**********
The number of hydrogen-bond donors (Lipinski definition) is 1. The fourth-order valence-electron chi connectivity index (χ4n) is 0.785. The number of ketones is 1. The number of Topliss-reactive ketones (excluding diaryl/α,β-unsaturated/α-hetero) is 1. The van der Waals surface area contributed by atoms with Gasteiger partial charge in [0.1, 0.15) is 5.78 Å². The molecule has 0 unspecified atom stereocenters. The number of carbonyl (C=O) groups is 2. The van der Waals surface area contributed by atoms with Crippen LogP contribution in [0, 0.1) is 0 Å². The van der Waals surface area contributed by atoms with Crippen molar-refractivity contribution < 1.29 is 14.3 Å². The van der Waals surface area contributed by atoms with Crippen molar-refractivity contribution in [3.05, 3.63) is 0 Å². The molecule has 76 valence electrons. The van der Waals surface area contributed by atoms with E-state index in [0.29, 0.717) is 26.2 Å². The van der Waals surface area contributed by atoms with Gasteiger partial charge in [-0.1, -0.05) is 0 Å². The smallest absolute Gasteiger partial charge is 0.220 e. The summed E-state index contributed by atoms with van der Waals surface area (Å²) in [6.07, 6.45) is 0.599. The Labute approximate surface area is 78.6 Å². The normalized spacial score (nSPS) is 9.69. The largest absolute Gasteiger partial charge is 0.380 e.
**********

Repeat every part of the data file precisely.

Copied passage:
The number of hydrogen-bond donors (Lipinski definition) is 1. The fourth-order valence-electron chi connectivity index (χ4n) is 0.785. The number of ketones is 1. The number of Topliss-reactive ketones (excluding diaryl/α,β-unsaturated/α-hetero) is 1. The van der Waals surface area contributed by atoms with Gasteiger partial charge in [0.1, 0.15) is 5.78 Å². The molecule has 0 unspecified atom stereocenters. The number of carbonyl (C=O) groups is 2. The van der Waals surface area contributed by atoms with Crippen LogP contribution in [0, 0.1) is 0 Å². The van der Waals surface area contributed by atoms with Crippen molar-refractivity contribution < 1.29 is 14.3 Å². The van der Waals surface area contributed by atoms with Crippen molar-refractivity contribution in [3.05, 3.63) is 0 Å². The molecule has 76 valence electrons. The van der Waals surface area contributed by atoms with E-state index in [0.29, 0.717) is 26.2 Å². The van der Waals surface area contributed by atoms with Gasteiger partial charge in [-0.1, -0.05) is 0 Å². The smallest absolute Gasteiger partial charge is 0.220 e. The summed E-state index contributed by atoms with van der Waals surface area (Å²) in [6.07, 6.45) is 0.599. The Labute approximate surface area is 78.6 Å². The normalized spacial score (nSPS) is 9.69. The largest absolute Gasteiger partial charge is 0.380 e.